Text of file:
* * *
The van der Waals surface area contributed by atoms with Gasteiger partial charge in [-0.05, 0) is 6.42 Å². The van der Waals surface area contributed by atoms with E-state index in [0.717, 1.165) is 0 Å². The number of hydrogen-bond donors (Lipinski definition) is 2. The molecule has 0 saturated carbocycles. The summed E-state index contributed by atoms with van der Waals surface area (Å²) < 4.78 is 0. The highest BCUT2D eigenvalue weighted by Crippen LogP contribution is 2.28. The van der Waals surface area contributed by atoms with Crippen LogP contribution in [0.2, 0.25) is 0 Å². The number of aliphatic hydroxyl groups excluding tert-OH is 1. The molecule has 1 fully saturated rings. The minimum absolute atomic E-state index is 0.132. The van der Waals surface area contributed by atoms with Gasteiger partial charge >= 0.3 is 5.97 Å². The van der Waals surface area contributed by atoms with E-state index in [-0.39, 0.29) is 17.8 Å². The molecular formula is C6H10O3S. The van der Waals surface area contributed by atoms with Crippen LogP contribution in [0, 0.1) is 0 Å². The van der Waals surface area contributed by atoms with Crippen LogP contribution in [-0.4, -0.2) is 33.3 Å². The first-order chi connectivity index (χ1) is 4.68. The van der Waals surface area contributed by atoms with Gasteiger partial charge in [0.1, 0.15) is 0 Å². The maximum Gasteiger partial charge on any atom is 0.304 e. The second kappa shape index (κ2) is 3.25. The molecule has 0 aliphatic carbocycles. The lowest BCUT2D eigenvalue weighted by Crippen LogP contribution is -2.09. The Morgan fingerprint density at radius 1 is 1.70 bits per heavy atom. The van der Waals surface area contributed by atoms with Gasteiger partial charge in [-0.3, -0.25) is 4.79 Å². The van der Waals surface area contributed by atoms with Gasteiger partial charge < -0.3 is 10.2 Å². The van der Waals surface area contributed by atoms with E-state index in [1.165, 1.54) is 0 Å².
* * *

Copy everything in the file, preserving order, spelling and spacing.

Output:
The van der Waals surface area contributed by atoms with Gasteiger partial charge in [-0.05, 0) is 6.42 Å². The van der Waals surface area contributed by atoms with E-state index in [0.717, 1.165) is 0 Å². The number of hydrogen-bond donors (Lipinski definition) is 2. The molecule has 0 saturated carbocycles. The summed E-state index contributed by atoms with van der Waals surface area (Å²) < 4.78 is 0. The highest BCUT2D eigenvalue weighted by Crippen LogP contribution is 2.28. The van der Waals surface area contributed by atoms with Crippen LogP contribution in [0.2, 0.25) is 0 Å². The number of aliphatic hydroxyl groups excluding tert-OH is 1. The molecule has 1 fully saturated rings. The minimum absolute atomic E-state index is 0.132. The van der Waals surface area contributed by atoms with Gasteiger partial charge >= 0.3 is 5.97 Å². The van der Waals surface area contributed by atoms with E-state index in [-0.39, 0.29) is 17.8 Å². The molecular formula is C6H10O3S. The van der Waals surface area contributed by atoms with Crippen LogP contribution in [0, 0.1) is 0 Å². The van der Waals surface area contributed by atoms with Crippen LogP contribution in [-0.4, -0.2) is 33.3 Å². The first-order chi connectivity index (χ1) is 4.68. The van der Waals surface area contributed by atoms with Gasteiger partial charge in [0.1, 0.15) is 0 Å². The maximum Gasteiger partial charge on any atom is 0.304 e. The second kappa shape index (κ2) is 3.25. The molecule has 0 aliphatic carbocycles. The lowest BCUT2D eigenvalue weighted by Crippen LogP contribution is -2.09. The Morgan fingerprint density at radius 1 is 1.70 bits per heavy atom. The van der Waals surface area contributed by atoms with Gasteiger partial charge in [-0.3, -0.25) is 4.79 Å². The van der Waals surface area contributed by atoms with Gasteiger partial charge < -0.3 is 10.2 Å². The van der Waals surface area contributed by atoms with E-state index in [1.165, 1.54) is 0 Å².